Legalist brings big data to small lawsuits
When former professional wrestler Hulk Hogan successfully sued the website Gawker for violating his privacy, Internet billionaire Peter Thiel paid his legal bills. Now Thiel’s foundation is helping Harvard dropout Eva Shang launch Legalist, a company that will provide a similar kind of legal financing to small- and medium-sized businesses involved in litigation, in return for a percentage of the payoff.
Plenty of companies already offer such services — it’s called litigation financing. But Legalist has accumulated a database of 15 million court cases from all over the United States. Shang and her partner Christian Haigh, who is studying for a master’s degree in computer science at Harvard University, use custom-made “big data” algorithms that compare current cases with past ones with similar circumstances. This allows them to estimate how long a court case will probably run and whether the plaintiff will probably obtain a significant settlement or judgment.
“We could get the court and the case number and we would plug it into our algorithm. If it seems like a promising case, then we would fund them,” Shang said. “If we lose the case, we don’t get any money. It’s not really lending because they don’t have to pay it back.”
Litigation financing is already big business.
“Venture capitalists, hedge funds, and investment banks have discovered that there’s money to be made by investing in certain kinds of lawsuits,” said Stephen Gillers, a professor of legal ethics at New York University. “The returns on the investments are very attractive.”
And those returns are attracting huge amounts of money. One such firm, publicly traded Burford Capital LLC, saw its 2015 revenues rise 26 percent, to $103 million. The company recently said it was investing $100 million in an unidentified law firm to finance a portfolio of civil lawsuits expected to generate big payouts.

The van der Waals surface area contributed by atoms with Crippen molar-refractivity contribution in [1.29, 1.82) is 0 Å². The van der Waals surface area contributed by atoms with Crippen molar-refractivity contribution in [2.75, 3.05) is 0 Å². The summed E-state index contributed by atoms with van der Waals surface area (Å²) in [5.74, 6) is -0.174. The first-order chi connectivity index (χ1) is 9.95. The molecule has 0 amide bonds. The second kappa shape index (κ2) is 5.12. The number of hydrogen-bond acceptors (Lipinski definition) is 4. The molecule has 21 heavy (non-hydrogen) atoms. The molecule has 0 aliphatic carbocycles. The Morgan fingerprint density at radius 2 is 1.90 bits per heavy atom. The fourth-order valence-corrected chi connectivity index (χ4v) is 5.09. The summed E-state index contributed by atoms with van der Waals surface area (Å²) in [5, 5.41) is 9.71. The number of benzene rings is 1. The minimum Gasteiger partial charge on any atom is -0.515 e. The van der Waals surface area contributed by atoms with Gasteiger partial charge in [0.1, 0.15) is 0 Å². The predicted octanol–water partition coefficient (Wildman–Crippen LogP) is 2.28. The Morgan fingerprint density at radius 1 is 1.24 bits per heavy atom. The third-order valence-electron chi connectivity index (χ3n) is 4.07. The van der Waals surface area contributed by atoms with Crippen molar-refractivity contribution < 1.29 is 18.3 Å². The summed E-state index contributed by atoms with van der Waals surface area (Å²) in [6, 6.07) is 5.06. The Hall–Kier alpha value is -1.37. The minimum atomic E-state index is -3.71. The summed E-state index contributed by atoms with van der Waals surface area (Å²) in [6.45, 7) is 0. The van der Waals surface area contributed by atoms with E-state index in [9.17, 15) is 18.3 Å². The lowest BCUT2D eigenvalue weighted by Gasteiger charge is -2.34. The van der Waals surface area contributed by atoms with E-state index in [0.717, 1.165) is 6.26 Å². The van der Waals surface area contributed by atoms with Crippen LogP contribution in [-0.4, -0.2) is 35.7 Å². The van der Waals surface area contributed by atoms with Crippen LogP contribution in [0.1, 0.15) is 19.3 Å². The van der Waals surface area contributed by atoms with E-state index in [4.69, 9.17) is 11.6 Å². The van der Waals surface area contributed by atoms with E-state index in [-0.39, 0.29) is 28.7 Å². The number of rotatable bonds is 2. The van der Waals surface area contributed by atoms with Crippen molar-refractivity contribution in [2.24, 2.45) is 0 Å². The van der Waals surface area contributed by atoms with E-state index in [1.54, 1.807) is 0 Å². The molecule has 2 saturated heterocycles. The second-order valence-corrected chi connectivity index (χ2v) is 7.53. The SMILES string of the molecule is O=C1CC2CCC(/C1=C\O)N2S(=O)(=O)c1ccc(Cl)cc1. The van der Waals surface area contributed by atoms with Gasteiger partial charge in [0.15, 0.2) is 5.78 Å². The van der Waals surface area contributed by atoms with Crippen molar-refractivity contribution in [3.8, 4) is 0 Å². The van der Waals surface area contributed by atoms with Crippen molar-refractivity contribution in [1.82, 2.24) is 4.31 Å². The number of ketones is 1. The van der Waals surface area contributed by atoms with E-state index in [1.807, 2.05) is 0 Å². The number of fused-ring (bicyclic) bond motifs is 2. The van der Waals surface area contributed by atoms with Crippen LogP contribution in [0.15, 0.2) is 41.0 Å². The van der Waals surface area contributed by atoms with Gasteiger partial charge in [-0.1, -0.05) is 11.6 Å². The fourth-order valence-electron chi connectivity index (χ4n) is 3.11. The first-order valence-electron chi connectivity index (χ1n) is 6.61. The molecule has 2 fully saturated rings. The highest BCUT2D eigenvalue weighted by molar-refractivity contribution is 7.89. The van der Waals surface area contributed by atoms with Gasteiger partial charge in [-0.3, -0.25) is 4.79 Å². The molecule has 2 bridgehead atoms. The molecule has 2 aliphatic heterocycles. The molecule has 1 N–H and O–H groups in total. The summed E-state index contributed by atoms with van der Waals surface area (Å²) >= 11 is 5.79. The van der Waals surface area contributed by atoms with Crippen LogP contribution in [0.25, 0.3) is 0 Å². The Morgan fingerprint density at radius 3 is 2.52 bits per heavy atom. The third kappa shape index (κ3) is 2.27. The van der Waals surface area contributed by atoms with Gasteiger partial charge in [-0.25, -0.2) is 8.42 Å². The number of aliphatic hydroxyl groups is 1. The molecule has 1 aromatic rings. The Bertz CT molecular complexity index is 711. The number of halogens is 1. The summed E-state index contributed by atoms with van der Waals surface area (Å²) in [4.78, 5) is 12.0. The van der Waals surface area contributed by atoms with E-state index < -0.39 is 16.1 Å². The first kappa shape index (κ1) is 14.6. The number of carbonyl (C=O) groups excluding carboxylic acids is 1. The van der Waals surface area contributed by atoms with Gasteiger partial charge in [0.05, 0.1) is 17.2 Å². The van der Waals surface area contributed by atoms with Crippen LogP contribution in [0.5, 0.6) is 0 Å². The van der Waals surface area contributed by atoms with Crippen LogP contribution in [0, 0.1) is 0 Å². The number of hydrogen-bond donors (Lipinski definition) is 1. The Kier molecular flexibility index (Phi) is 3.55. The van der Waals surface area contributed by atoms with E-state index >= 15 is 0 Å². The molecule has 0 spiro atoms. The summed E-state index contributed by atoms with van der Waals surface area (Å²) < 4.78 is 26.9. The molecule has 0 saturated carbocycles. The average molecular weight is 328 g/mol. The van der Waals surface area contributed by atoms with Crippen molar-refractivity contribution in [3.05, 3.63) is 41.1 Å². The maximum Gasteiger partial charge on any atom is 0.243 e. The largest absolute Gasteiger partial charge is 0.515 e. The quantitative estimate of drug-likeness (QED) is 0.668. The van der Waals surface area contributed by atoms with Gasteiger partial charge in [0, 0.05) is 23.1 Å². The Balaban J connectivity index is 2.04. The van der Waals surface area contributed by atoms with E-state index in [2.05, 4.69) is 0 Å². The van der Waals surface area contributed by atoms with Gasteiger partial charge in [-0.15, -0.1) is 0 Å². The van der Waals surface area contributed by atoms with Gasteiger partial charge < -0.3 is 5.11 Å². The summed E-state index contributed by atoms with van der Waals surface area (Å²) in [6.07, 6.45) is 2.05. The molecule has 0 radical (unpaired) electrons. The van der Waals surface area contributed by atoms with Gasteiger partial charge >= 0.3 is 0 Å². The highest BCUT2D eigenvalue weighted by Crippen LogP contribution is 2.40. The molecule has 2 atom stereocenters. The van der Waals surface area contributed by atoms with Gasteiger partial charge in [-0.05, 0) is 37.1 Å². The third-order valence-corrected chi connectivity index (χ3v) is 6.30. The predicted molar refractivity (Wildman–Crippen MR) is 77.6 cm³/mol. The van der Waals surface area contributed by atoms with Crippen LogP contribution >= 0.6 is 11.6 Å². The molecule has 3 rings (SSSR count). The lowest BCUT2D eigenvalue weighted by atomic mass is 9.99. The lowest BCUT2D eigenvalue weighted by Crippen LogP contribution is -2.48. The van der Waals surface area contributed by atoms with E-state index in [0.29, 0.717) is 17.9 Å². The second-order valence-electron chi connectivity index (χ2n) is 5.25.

Plenty of firms like Burford will invest in the biggest cases. But there are fewer options for small- or medium-sized companies who are suing over smaller sums. What about the small business that wants to sue a supplier for, say, $500,000, but doesn’t have the money for a lawyer? That’s where Legalist comes in. Shang’s company plans to provide between $50,000 and $500,000 for the legal costs of a case, in exchange for 50 percent of the judgment received by the plaintiff.
Shang and Haigh originally hoped to get law firms to pay for their analysis of lawsuits to better assess their own legal cases. But, “about a month in, we realized that attorneys weren’t all that interested in legal analytics,” she said. From their conversation with lawyers, they did learn about the field of litigation finance and concluded their tools could help pick winners.
In June, Shang won a $100,000 grant from the Thiel Foundation to develop her idea. Thiel is a cofounder of PayPal and early investor in Facebook. His foundation provides funding to entrepreneurs who choose to launch businesses instead of going to college. Shang would have been a senior this school year but dropped out of Harvard. She also earned a spot at Y Combinator, the famed startup incubator in Mountain View, Calif., where she spent the summer working on the company.
Her talks with attorneys have persuaded Shang that she’s tapping a potentially vast market. “Plenty of small businesses who had cases to pursue couldn’t pursue them because it cost so much to retain a lawyer,” she said. But if their cases are strong enough, Legalist will be glad to pick up the tab.